Geologically speaking, Sweden is part of the Fennoscandian shield, formation of which began just over 3 billion years ago. This is a unique crystalline crust area with rich ore deposits, unlike the bedrock that dominates the geology elsewhere in Europe.
Our bedrock is rich in, amongst other things, metals that are worth extracting, such as iron, gold, silver, copper, zinc and lead, and so the mining industry is, naturally enough, one of the oldest type of industrial operations in Sweden. The now decommissioned Falu mine is one of the oldest in the country and was in production for over 1,000 years, while the Garpenberg mine in the Bergslagen region was founded in the 1200s, and is still in production today. Sweden is now the EU’s leading producer of ores and metals and hence one of Europe’s most important mining countries, accounting for over 90% of the EU’s iron ore production, for example.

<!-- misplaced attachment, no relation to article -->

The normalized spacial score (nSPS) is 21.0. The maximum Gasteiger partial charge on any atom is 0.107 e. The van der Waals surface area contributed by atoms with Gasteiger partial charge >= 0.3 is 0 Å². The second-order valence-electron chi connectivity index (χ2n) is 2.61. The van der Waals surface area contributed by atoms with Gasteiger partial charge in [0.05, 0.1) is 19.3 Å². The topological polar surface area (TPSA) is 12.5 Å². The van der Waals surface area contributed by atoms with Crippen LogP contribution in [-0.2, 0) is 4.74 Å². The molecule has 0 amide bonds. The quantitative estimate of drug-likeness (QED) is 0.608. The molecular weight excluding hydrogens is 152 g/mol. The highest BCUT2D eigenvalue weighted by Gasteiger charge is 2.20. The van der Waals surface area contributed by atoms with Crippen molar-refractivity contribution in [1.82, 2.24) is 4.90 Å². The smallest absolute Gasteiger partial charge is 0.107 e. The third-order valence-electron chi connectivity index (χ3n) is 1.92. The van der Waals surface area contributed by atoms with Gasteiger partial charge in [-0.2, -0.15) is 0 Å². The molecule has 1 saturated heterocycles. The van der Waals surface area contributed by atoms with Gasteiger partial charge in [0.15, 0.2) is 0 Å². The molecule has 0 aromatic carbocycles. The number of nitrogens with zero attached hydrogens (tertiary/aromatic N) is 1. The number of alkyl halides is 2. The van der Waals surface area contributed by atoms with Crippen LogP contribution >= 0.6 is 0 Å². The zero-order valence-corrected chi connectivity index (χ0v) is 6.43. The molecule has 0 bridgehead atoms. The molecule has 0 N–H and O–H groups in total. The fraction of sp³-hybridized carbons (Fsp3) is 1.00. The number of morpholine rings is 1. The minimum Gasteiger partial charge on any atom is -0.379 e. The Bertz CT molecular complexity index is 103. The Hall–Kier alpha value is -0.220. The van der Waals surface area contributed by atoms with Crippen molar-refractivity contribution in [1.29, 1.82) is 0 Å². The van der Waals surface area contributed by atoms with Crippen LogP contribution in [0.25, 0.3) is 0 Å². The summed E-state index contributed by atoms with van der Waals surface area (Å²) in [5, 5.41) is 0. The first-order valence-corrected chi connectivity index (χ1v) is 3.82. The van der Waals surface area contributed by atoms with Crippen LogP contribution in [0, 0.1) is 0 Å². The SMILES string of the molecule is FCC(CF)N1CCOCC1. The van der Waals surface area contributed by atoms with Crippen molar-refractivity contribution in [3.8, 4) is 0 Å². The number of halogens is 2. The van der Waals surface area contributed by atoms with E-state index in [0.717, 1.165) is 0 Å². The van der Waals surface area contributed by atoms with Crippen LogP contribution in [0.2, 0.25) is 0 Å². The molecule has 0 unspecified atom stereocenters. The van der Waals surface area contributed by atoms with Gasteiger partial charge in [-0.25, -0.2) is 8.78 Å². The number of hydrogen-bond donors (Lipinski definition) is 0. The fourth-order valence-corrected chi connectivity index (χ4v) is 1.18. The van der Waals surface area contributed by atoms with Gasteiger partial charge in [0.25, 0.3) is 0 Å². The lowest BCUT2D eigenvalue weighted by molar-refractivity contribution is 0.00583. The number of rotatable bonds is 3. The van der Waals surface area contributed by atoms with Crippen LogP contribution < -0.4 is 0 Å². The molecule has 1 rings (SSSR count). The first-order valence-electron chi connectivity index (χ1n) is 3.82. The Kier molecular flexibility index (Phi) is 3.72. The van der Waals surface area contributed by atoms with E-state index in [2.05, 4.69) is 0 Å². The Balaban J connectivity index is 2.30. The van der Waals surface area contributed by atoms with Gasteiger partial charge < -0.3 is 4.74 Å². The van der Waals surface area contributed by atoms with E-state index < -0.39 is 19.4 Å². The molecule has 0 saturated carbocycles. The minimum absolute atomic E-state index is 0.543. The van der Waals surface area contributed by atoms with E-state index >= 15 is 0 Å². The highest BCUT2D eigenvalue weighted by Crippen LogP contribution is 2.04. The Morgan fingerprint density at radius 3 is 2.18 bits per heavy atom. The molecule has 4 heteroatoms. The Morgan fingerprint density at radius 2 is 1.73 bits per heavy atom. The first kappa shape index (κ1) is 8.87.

Much of our bedrock still has undiscovered potential of Swedish deposits amongst domestic and foreign stakeholders alike.
Assuming that all of the exploitation concessions currently in force will result in an active mine, Sweden could have about 40 producing mines by 2030.
Sweden is, in line with the Government’s ambition to extract valuable substances and materials, fully receptive to anyone wishing to explore the Swedish bedrock and conduct sustainable exploration of mineral resources in future. Anyone wishing to do so will have at their disposal well-documented and accessible information from previous exploration work, together with geological, geophysical and geochemical databases and 3 million meter archived drill cores from 17,000 drill holes. Not forgetting, of course, passionate experts who are actively involved in the field.